Franchise Festival #3: Donkey Kong Country

Welcome to Franchise Festival, which is shaping up to be something of a Friday tradition here at The Avocado. Perhaps I should have called it Franchise Friday? In any case, you can find earlier entries here.

I’m throwing this together on a slightly tight schedule, so I’ve chosen a franchise with a relatively manageable series of entries: Donkey Kong Country. You might notice that this does not encompass the whole of the Donkey Kong series; I found it helpful to differentiate between the franchise’s arcade games and its home console platformers, since the two are quite different in both presentation and gameplay mechanics.


Donkey Kong, the character, is among the most venerable in the video game medium. He first appeared in 1981’s Donkey Kong as the enemy to the player character, Mario. This arcade game popularized platforming as a genre, but was based around tight jumps over falling obstacles that descended along a single screen. The characters had little personality, and Donkey Kong was clearly a stand-in for cinema’s King Kong, having captured a woman who the player was tasked with saving from atop an industrial tower. Donkey Kong was developed by Nintendo’s Shigeru Miyamoto as a property aimed at American arcade-goers and its popularity spawned numerous sequels and adaptations.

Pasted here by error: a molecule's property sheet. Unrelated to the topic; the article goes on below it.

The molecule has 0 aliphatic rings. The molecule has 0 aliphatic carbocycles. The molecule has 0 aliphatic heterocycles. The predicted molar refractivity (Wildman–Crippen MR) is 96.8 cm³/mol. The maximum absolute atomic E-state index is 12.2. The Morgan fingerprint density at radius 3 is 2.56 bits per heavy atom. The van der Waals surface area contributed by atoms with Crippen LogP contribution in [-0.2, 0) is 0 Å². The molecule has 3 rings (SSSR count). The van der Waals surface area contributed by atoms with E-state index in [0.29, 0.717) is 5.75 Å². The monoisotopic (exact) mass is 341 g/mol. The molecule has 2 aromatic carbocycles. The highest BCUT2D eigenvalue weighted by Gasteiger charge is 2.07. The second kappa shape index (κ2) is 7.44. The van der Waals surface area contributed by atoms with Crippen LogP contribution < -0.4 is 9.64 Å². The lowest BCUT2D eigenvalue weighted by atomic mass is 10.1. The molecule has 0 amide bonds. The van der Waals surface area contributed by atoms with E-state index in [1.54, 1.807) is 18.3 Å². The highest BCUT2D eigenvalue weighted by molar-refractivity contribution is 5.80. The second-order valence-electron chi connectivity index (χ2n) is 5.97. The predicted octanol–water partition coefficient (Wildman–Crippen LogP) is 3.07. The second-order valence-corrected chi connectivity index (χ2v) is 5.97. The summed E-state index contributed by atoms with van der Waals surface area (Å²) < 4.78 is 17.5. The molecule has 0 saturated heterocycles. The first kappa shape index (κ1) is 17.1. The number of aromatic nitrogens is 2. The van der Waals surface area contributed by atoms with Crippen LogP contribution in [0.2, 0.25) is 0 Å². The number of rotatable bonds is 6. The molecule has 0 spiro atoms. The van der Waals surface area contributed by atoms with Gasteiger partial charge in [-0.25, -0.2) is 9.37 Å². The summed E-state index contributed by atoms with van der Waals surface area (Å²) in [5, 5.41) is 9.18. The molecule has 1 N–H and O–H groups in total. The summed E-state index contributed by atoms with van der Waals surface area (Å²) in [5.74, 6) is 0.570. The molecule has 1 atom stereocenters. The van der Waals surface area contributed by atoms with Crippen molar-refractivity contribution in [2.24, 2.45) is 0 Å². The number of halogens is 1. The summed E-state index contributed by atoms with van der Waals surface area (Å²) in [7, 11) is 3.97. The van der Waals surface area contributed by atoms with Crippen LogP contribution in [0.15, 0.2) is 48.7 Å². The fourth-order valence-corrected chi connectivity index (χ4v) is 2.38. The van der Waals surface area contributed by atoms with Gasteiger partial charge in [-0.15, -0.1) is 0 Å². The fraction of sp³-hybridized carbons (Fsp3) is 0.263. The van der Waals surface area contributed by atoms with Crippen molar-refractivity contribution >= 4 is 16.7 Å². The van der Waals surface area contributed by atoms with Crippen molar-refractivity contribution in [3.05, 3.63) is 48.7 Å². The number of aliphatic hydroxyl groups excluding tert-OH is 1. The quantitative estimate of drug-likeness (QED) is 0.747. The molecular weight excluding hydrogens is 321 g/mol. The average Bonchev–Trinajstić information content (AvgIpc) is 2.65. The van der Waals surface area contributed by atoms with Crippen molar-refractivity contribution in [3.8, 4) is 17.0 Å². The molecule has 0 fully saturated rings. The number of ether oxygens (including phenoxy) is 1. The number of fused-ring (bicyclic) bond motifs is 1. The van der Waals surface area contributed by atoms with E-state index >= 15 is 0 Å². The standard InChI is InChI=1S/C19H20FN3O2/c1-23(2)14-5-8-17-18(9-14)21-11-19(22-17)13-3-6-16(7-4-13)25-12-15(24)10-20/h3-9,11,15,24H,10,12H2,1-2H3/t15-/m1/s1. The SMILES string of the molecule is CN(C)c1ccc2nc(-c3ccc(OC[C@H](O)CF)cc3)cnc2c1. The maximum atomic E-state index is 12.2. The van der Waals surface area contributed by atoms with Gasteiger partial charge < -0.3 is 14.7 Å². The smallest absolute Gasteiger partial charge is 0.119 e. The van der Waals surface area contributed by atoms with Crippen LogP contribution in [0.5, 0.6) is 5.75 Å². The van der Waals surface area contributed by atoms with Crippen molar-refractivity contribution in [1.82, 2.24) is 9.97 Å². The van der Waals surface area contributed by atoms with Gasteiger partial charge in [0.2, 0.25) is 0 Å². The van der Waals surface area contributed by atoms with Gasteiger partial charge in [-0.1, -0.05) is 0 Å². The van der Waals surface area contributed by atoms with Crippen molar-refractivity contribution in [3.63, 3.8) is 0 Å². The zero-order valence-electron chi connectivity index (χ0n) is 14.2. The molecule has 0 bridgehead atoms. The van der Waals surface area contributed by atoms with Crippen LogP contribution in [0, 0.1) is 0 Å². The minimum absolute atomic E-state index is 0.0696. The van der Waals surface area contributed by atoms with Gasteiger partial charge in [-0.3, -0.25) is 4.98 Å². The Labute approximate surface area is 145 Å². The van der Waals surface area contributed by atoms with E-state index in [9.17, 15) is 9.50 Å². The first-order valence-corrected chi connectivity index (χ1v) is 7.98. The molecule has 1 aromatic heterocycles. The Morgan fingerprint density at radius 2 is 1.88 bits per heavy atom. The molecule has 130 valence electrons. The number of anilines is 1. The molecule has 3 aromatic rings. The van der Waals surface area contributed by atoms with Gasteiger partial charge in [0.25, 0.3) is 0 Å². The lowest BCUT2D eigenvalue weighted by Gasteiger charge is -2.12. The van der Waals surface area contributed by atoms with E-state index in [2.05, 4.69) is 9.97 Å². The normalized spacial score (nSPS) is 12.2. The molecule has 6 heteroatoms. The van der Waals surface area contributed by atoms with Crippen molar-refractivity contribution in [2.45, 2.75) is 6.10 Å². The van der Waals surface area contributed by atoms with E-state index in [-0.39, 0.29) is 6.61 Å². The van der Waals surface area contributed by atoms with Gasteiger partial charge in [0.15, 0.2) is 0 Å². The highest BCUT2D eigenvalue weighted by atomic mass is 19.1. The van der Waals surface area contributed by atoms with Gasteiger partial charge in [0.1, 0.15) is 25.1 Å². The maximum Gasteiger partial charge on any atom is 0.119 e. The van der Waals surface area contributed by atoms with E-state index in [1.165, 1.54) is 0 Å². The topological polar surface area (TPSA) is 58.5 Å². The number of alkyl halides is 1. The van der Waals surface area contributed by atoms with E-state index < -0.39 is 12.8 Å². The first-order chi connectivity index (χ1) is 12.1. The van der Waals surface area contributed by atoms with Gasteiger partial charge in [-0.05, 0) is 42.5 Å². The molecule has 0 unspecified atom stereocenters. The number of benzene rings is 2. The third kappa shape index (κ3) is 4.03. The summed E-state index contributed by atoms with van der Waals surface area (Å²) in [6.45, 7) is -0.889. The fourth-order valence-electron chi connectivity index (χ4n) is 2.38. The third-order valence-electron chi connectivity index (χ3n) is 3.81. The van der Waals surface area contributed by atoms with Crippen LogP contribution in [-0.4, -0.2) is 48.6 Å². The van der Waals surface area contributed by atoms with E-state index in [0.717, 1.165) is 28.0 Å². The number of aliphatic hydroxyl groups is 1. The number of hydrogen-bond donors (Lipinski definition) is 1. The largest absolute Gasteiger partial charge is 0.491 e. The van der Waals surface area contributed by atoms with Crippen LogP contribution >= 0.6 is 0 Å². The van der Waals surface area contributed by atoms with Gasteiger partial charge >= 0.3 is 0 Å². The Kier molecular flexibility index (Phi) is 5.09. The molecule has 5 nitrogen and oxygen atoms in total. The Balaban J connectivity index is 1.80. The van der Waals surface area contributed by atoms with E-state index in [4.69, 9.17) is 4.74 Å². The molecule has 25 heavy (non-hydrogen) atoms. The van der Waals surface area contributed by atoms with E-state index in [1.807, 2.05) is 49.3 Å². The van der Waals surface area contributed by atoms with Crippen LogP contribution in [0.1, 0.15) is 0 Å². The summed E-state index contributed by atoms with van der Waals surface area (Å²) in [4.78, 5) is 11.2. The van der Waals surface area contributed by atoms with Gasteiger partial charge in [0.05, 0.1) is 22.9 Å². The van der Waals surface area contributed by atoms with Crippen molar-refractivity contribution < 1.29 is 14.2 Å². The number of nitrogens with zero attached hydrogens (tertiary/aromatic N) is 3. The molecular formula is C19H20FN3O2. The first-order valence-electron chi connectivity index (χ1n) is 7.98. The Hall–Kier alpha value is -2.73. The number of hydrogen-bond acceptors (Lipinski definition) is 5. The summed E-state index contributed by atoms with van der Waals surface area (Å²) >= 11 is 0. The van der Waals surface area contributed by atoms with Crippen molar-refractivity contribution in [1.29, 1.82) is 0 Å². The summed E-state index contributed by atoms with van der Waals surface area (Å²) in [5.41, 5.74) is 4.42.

Donkey Kong Country (1994)

Donkey Kong Country was released by British studio Rare in 1994 on the Super Nintendo Entertainment System. It was pitched as a reinvention of the Donkey Kong series in which the player assumed the role of Donkey Kong rather than fighting him as an antagonist.* Like the series from which it was derived, Donkey Kong Country is a platformer; unlike that series, however, the levels were scrolling, expansive affairs centered on jungle environments rather than a single-screen industrial setting.

The first entry in this series was a landmark in visual design, as it popularized the use of pre-rendered 3D sprites. This flew in the face of contemporary platformer design, where clean, blocky pixel design was king. The medium was evolving, however, and this series heralded the beginning of the end for an aesthetic that had proven popular for much of the preceding decade.